‘Capsule Gill’ Biopic: True Story of Mining Engineer Jaswant Gill, Who Saved 65 Lives
'Capsule Gill', a biopic on the life of chief mining engineer Jaswant Gill who rescued 65 miners, is set to be made soon. Here, we look into the story of the hero behind this film.
Akshay Kumar is all set to start shooting for Capsule Gill, a biopic on the life of Jaswant Singh Gill. While working as a chief mining engineer, Gill saved the lives of 65 people when a coal mine in Raniganj, West Bengal, was flooded.
The mine was flooded on 13 November 1989 and 220 miners were inside. The incident occurred when someone touched the upper seam of the mine accidentally and water gushed in, according to a report in The Asian Age.
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While many workers managed to evacuate the mine in two lifts, 71 miners were trapped as the shafts filled with water. Six people drowned and 65 were trapped.
According to a report in the Asian Age, four teams were formed for the rescue operations. One team came up with an idea to dig a parallel tunnel and join it with the mine. Another team tried to reach the mine through the route from where water was seeping in, but that didn’t work out either.
How Gill came up with the idea of a capsule
The team led by Gill came up with the idea of making a steel capsule that could carry one person at a time. The capsule was to be sent through the borewell hole.
In an interview with SBS Punjabi, Gill recalled that the authorities had to drill multiple bore wells to communicate with the miners and send them food and drinking water.
“We drilled another well to send a rescue capsule to pull them out. A 2.5 m tall steel capsule was fabricated on the spot. It was attached to an iron rope and crane to be lowered into the pit. I volunteered to go down for this rescue mission,” Gill told SBS Punjabi.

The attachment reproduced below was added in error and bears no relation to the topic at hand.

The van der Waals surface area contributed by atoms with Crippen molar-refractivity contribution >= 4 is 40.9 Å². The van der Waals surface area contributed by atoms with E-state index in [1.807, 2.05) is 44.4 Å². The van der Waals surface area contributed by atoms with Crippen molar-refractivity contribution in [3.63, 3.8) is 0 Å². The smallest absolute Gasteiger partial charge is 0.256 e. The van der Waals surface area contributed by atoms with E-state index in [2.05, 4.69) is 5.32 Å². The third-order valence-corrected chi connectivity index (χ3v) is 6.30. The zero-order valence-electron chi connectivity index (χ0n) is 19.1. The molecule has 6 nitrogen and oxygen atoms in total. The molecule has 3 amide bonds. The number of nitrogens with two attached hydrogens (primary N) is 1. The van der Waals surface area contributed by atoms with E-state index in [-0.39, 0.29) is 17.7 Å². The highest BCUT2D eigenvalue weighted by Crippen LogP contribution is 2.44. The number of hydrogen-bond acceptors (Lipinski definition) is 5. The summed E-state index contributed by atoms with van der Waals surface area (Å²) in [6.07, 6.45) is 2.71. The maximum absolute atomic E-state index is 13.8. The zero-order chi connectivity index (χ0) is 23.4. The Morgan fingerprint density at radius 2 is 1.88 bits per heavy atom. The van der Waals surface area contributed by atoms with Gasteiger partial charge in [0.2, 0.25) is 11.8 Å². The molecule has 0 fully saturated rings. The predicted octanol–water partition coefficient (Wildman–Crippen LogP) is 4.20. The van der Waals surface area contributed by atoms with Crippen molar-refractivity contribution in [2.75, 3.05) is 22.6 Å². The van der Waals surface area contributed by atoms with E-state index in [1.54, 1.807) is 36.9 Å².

Gill’s son Dr Sarpreet Singh said that his father got a 22-inch bore drilled at the most likely high point where the miners may have taken shelter.
“His study was perfect as the borehole was connected at the exact point where the trapped miners had assembled. Oxygen was depleting and the roof of the mine was slowly collapsing. All the trapped miners had given up any hope of coming out alive. My father immediately got drilling rigs hired and started the process of making the new borehole at the earliest. The biggest challenge was that the drilling bits had a maximum diameter of eight inches. This was overcome by welding new bits on the older bits, then welding a plate on them, and again welding new bits on the plate to make the bore 22 inches in diameter,” he told World Sikh News.
Gill drew plans for the capsule and sent them to a fabrication factory nearby. The capsule was ready by midnight of 15 November, with a steel rope to be lowered into the bore.
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Singh said that two rescue personnel who were to go down in the capsule were not found, and his father volunteered for the mission, despite protests from senior officials. He said he entered the capsule at 2:30 am on 16 November 1989.
“As soon as he opened the front hatch of the capsule, he saw 65 scared faces in front of him with the fear of impending death writ large on their faces. He caught hold of the nearest worker, put him into the capsule, and signalled with a hammer he was carrying for the capsule to be hoisted up. He then turned to the remaining miners and asked if any of them were injured or sick. The first nine tokens were given to those who had injuries and those who had a fever. After 7-8 rounds, when it was apparent that the capsule was functioning smoothly, the manual winch was replaced with a mechanical one. At 8:30 am on 16 November, my father came back to the surface after sending out all the 65 miners to safety,” Singh said.
As he finally stepped out of the capsule, he was greeted with applause. Two years later, he was awarded the Sarvottam Jeevan Raksha Padak by then president Ramaswamy Venkataraman. He has received many accolades after that, including a Lifetime Achievement Award from Coal India.
“You only get one life, you need to make it count…Everything happened so suddenly that no one had the time to think,” Gill told SBS Punjabi.
Gill died on 26 November 2019.
‘Will miner par excellence Jaswant Singh Gill get due recognition by Punjab and Sikhs?’ by Dr Sarpreet Singh for The World Sikh News, Published in September 2021
‘Remembering the bravery of an engineer who saved 64 trapped coal miners’ by Preetinder Grewal for SBS Punjabi, Published on 16 September, 2018
‘Film on the engineer who rescued trapped miners on cards’ by Tanveer Thakur for The Asian Age, Published on 10 June, 2017
Edited by Divya Sethu
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